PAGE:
For more read Jessi Hempel’s feature story Instagram is ready to take its shot.

I started a personal Instagram account a couple years ago. I wasn’t a frequent user until January when I started the @mydaywithleo account.

I looked at [the book] Humans of New York and thought it would be better if it included BOP magazine. It evolved out of that. Why not Leonardo DiCaprio? He was the first person I thought of, and it made sense because I knew there’d be a lot of ’90s photos. Growing up in the ’90s, I remember a treasure trove of old [teenybopper] magazines. All the pictures are straight from old magazines. I don’t edit at all. I just crop.

Instagram posting of Joel Strong's @mydaywithleo Instagram posting of Joel Strong’s @mydaywithleo@mydaywithleo

There’s still Leo mania 25 years later. I try to incorporate my writing background into @mydaywithleo as much as possible. It’s becoming commercially viable. I’ve started looking for events and appearances [on Instagram], but this is all relatively new for me.

Instagram posting of Joel Strong's @mydaywithleo Instagram posting of Joel Strong’s @mydaywithleo@mydaywithleo

There’s the initial laughter factor involved in blending ’90s Leo with contemporary New York. With Instagram, your feed pops up once a day so people can laugh, enjoy it with their friends, and then talk about it. If people want to take it a little more seriously, and talk about attachments to celebrities, that’s great.

Instagram posting of Joel Strong's @mydaywithleo Instagram posting of Joel Strong’s @mydaywithleo@mydaywithleo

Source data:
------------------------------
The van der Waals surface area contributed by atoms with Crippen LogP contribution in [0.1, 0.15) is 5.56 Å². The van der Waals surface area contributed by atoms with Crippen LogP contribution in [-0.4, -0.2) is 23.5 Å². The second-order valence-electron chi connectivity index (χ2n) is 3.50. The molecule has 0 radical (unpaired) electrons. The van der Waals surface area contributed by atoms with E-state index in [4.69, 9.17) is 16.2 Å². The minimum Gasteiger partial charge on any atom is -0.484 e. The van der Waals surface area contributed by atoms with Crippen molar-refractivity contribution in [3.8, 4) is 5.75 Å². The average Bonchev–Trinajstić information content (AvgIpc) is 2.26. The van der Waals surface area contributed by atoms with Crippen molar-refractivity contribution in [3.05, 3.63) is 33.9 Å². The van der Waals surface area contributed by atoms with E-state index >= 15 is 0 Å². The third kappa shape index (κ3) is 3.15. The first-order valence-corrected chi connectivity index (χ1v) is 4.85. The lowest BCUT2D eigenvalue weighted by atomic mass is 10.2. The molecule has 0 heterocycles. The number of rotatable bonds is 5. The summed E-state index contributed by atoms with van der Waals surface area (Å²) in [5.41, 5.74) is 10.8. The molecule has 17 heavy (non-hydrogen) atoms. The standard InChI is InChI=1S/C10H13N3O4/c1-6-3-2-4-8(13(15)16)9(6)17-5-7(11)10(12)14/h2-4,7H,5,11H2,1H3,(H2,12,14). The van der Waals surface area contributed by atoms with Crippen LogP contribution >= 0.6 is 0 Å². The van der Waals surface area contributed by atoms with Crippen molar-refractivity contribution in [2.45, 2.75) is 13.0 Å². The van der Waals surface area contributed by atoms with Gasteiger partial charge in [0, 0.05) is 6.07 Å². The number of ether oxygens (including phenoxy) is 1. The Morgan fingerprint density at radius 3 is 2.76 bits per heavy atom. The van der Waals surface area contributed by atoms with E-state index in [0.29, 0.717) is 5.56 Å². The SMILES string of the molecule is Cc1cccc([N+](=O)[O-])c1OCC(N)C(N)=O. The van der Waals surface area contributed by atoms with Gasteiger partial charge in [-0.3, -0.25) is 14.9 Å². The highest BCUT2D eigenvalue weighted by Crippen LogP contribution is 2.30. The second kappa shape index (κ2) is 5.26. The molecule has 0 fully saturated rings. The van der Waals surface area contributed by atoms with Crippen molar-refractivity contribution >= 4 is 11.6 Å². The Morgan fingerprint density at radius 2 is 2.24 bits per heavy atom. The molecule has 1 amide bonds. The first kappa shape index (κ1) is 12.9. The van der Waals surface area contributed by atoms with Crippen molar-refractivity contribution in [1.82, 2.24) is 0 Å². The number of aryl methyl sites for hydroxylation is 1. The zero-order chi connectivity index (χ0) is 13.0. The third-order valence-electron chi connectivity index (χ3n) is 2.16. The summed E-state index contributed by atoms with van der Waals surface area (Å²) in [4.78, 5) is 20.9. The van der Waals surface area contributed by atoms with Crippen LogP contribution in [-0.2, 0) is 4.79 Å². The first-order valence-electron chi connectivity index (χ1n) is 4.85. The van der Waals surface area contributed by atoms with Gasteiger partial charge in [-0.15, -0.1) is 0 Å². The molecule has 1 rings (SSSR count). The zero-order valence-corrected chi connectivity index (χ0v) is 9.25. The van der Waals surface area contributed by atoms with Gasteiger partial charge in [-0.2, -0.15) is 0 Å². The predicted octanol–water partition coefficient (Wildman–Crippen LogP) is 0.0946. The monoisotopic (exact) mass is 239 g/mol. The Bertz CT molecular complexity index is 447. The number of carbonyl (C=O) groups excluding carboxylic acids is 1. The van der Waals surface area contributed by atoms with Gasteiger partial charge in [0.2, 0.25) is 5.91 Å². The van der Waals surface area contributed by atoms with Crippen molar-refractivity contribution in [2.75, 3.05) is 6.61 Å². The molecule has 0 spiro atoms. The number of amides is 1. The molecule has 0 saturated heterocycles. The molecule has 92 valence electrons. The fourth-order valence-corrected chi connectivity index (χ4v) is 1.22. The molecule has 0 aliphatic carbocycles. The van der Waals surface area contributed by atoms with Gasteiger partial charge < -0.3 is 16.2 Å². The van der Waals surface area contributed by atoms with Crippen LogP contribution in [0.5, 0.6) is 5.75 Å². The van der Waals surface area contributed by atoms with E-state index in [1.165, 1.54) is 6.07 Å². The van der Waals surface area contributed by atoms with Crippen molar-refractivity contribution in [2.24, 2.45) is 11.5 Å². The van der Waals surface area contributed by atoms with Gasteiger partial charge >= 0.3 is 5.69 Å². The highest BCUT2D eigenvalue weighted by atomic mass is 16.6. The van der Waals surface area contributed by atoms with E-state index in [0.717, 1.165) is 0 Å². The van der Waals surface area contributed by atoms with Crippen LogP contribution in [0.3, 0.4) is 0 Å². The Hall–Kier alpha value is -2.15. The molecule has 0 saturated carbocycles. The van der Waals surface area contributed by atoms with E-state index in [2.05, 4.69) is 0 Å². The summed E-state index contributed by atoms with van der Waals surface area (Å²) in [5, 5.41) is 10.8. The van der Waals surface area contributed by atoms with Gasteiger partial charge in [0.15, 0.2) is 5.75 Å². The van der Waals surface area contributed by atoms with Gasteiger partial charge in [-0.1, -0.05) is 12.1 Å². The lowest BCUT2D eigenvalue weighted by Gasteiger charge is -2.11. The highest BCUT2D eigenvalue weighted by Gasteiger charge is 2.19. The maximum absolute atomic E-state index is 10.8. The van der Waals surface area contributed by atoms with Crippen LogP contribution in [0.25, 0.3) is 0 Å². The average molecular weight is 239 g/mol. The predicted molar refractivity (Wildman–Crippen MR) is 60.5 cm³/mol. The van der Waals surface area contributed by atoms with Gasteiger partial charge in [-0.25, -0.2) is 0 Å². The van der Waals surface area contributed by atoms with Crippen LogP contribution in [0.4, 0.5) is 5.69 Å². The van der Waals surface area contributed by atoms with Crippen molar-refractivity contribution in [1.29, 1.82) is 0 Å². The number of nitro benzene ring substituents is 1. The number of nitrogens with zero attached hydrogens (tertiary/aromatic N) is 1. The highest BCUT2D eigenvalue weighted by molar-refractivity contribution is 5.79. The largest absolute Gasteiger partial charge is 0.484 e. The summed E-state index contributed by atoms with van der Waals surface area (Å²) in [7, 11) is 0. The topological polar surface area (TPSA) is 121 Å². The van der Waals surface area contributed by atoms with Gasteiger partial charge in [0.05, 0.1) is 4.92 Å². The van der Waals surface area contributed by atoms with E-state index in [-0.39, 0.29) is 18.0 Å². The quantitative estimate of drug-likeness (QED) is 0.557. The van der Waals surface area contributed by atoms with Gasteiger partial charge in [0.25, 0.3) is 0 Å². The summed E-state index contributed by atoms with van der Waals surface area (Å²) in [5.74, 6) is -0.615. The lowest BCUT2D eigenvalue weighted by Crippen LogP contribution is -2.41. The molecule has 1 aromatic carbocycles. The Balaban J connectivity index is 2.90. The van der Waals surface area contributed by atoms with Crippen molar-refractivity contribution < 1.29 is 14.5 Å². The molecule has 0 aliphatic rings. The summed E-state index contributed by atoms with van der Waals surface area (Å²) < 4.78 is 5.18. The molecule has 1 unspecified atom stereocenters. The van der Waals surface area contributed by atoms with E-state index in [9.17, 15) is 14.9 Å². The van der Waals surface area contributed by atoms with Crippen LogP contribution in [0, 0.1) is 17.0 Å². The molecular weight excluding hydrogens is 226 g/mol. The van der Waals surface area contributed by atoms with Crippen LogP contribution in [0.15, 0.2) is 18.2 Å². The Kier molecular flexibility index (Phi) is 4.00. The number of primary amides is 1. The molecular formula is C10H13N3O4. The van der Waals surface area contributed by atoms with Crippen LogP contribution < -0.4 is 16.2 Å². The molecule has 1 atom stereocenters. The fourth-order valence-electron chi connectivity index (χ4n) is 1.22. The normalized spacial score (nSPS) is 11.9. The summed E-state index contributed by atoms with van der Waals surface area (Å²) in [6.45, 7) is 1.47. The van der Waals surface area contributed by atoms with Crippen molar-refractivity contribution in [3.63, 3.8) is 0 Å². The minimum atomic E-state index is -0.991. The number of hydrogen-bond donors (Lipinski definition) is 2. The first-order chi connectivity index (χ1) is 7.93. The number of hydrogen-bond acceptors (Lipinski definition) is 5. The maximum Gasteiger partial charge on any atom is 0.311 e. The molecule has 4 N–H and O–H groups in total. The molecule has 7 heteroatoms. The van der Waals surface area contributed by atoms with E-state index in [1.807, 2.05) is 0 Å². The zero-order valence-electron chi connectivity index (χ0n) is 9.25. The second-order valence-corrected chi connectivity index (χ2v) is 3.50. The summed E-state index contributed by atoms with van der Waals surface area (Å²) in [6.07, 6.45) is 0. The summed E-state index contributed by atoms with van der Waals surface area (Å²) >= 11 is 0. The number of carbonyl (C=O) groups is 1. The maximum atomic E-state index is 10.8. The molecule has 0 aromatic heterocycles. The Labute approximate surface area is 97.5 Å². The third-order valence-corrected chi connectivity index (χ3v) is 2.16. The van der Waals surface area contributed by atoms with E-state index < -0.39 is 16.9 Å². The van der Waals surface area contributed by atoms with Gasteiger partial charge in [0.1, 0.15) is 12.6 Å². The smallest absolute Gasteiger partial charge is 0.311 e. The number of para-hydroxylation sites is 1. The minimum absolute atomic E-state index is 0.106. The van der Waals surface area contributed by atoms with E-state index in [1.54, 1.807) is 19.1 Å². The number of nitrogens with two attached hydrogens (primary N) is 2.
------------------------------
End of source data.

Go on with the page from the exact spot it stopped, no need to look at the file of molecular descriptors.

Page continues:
I didn’t know about InstaMeets until Instagram told me about them. But basically I had been doing that. I’ll say on Instagram that I’m going to be somewhere. I’m not really sophisticated with branding and social networking. I didn’t know about [effectively using] hashtags. I’m learning, and Instagram users are definitely telling me to be a little more sophisticated and figure it out.

The thing I love about Instagram that’s really unique is the positivity. It feels like I have a fan club, and very few commenters are ever negative. If you go to Reddit or Twitter or anywhere else, there’s just a lot of negativity.

Selfie Instagram posting by Joel Strong. @mydaywithleo@mydaywithleo

I wish Instagram had a way of sorting your notification system so there’s a difference between likes, comments, and friend requests. I care more about the comments, and now that I’ve gotten so many followers it’s difficult to see where the comments are. I think Instagram has a good shelf. It has become the platform for artists and people to put stuff out there and be creative. But you see a cycle in all that. Something will pop up and we’ll see how smart Instagram is about staying ahead of the curve.

ADVICE: Have a niche and go with it and figure out where your voice is. Try to find an untapped area and go with it.

More as-told-to and video profiles of successful Instagrammers:
Anthony Danielle: How a hobby became highly profitable
Ali Jardine: From stay-at-home mom, to full-time Instagrammer
Shantell Martin: An artist finds her visual voice
Dave Krugman: Bringing art outside of The Met